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Project aims to cash in on ‘green’ pilgrims to Norfolk’s ‘Nazareth of England’

Pilgrims at The Basilica of Our Lady of Walsingham. Picture: Ian Burt

Pilgrims at The Basilica of Our Lady of Walsingham. Picture: Ian Burt

Archant

Norfolk County Council has joined a European project to see how the county can gain greater financial benefit from the 300,000 pilgrims drawn annually to the village of Walsingham, sometimes called the ‘Nazareth of England’.

A historical photo of a pilgrimage Walsingham's railway station. Picture: Archant LibraryA historical photo of a pilgrimage Walsingham's railway station. Picture: Archant Library

The £1 million ‘green pilgrimage project’ aims to show how heritage sites can be protected whilst developing jobs and growth along pilgrim routes.

The study will also look at how pilgrims’ travel could involve more cycling and walking in the future and how such changes could boost tourism to the county.

Martin Wilby, chairman of the council’s environment, development and transport committee, said: “We’re calling on local businesses to get in touch to let us know about their experiences of being near such a prominent centre for pilgrimage.

“It would be great to hear from a range of businesses – places to stay, shop, eat, and those who provide activities for people visiting the area.”

St Marys and All Saints Church, Little Walsingham. Picture: Mike PageSt Marys and All Saints Church, Little Walsingham. Picture: Mike Page

Walsingham, near Fakenham, is famed for its shrines in honour of the Virgin Mary, and the village has been a place of pilgrimage since the Middle Ages.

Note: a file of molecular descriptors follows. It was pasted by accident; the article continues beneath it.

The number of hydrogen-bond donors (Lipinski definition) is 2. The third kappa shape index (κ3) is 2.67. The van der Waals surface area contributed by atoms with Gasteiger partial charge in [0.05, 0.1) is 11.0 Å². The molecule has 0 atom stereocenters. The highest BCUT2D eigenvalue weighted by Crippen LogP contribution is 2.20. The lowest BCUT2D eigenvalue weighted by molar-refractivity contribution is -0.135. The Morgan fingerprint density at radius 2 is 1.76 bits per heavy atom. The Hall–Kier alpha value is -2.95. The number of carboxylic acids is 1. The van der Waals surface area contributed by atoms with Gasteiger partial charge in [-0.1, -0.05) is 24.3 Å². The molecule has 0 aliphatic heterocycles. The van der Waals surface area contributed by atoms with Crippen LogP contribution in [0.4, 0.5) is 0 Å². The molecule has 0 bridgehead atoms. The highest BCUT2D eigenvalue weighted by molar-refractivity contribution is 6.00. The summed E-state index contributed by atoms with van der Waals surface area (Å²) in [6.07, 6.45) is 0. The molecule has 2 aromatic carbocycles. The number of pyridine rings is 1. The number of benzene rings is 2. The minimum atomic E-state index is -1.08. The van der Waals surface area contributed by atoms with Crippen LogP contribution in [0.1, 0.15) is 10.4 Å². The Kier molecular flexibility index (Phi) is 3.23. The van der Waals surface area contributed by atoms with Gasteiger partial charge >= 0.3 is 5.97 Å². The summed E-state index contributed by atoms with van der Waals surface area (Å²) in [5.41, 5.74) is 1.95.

Other areas where partners are getting involved in the project include Cantebury, which draws pilgrims to the shrine of Thomas Becket; Puglia in Italy, which has the San Michele Pilgrimage Shrine; and Sweden’s Ostergotland, where pilgrims visit the reliquary of the mystic St Birgitta. Jason Loates, manager of the Wensum Lodge Hotel in Fakenham, said: “For 13 years now it’s been lovely to have guests from all over the world staying with us and quite a few have come to the area specifically to visit the shrine just up the road.

“In the past we’ve welcomed groups of clergymen from Portugal who have spent over a week here and other pilgrims may just spend a couple of nights. We’ve found that being so close to Walsingham does bring us extra guests particularly at the time of religious festivals and over the summer months.”

Daniel Hutchison, general manager of Walsingham’s Black Lion pub, said: “There’s a great need to see that these pilgrimages continue, and keep people interested in them. There is a great social aspect with pilgrimages, and the pubs are an important part of that.”

Every year young people trek through the lanes to Walsingham carrying large, wooden crosses. This group passed by West Acre. Picture: Fay NealeEvery year young people trek through the lanes to Walsingham carrying large, wooden crosses. This group passed by West Acre. Picture: Fay Neale

Businesses willing to share their experiences are asked to email their contact details to norfolktrails@norfolk.gov.uk.

The Walsingham legend

The story of Walsingham as a pilgrimage site began in 1061, when Richeldis, the widow of a local lord of the manor, had a vision of the Virgin Mary.

The Anglian pilgrimage at the Walsingham Abbey grounds. Picture: Colin FinchThe Anglian pilgrimage at the Walsingham Abbey grounds. Picture: Colin Finch

Mary is said to have taken Richeldis, in spirit, to Nazareth, to show her the Holy House, where the Angel Gabriel had appeared to her.

Richeldis commissioned a copy of the house to be built in Walsingham, but the workers failed, and after she spent a night in prayer, a chapel is said to have miraculously appeared on the spot overnight.

The ‘Walsingham legend’ asserts that Mary herself moved the Holy House to this safe spot.

Walsingham has since been considered one of the holiest places in England.

Its biggest annual event is National Pilgrimage Day, held on the last Bank Holiday Monday in May. Each year thousands of people watch as a procession follows Mary’s statue being carried through the village into the grounds of Walsingham Abbey.

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